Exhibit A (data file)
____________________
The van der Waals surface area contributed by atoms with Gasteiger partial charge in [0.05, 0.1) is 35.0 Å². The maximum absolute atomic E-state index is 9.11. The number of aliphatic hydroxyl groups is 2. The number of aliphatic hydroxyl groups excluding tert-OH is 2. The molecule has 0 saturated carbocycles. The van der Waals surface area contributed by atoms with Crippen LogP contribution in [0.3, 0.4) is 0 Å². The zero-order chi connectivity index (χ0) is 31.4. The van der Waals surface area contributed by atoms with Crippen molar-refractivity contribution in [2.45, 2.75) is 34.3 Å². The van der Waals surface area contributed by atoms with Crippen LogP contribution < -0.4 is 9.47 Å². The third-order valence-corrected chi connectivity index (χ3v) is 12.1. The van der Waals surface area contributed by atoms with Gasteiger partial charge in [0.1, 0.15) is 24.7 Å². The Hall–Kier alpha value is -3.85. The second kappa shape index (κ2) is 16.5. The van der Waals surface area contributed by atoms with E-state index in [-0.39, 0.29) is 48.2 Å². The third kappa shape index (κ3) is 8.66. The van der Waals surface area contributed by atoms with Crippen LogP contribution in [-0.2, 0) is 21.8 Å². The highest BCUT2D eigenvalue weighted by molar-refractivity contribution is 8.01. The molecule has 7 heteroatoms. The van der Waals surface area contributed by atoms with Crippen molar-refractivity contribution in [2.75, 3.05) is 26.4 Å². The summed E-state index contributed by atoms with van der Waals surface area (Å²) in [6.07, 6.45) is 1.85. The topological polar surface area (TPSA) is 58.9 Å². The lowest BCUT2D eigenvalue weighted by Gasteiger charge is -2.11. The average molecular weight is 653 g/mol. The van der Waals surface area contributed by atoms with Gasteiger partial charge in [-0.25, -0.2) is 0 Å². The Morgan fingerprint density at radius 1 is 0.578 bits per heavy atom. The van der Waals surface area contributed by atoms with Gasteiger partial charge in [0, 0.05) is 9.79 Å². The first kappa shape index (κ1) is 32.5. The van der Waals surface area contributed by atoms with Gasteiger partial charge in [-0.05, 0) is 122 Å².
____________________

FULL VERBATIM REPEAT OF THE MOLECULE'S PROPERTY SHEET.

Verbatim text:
The van der Waals surface area contributed by atoms with Gasteiger partial charge in [0.05, 0.1) is 35.0 Å². The maximum absolute atomic E-state index is 9.11. The number of aliphatic hydroxyl groups is 2. The number of aliphatic hydroxyl groups excluding tert-OH is 2. The molecule has 0 saturated carbocycles. The van der Waals surface area contributed by atoms with Crippen LogP contribution in [0.3, 0.4) is 0 Å². The zero-order chi connectivity index (χ0) is 31.4. The van der Waals surface area contributed by atoms with Crippen molar-refractivity contribution in [2.45, 2.75) is 34.3 Å². The van der Waals surface area contributed by atoms with Crippen LogP contribution < -0.4 is 9.47 Å². The third-order valence-corrected chi connectivity index (χ3v) is 12.1. The van der Waals surface area contributed by atoms with Gasteiger partial charge in [0.1, 0.15) is 24.7 Å². The Hall–Kier alpha value is -3.85. The second kappa shape index (κ2) is 16.5. The van der Waals surface area contributed by atoms with E-state index in [-0.39, 0.29) is 48.2 Å². The third kappa shape index (κ3) is 8.66. The van der Waals surface area contributed by atoms with Crippen LogP contribution in [-0.2, 0) is 21.8 Å². The highest BCUT2D eigenvalue weighted by molar-refractivity contribution is 8.01. The molecule has 7 heteroatoms. The van der Waals surface area contributed by atoms with Crippen molar-refractivity contribution in [2.75, 3.05) is 26.4 Å². The summed E-state index contributed by atoms with van der Waals surface area (Å²) in [6.07, 6.45) is 1.85. The topological polar surface area (TPSA) is 58.9 Å². The lowest BCUT2D eigenvalue weighted by Gasteiger charge is -2.11. The average molecular weight is 653 g/mol. The van der Waals surface area contributed by atoms with Gasteiger partial charge in [-0.25, -0.2) is 0 Å². The Morgan fingerprint density at radius 1 is 0.578 bits per heavy atom. The van der Waals surface area contributed by atoms with Gasteiger partial charge in [0, 0.05) is 9.79 Å². The first kappa shape index (κ1) is 32.5. The van der Waals surface area contributed by atoms with Gasteiger partial charge in [-0.05, 0) is 122 Å².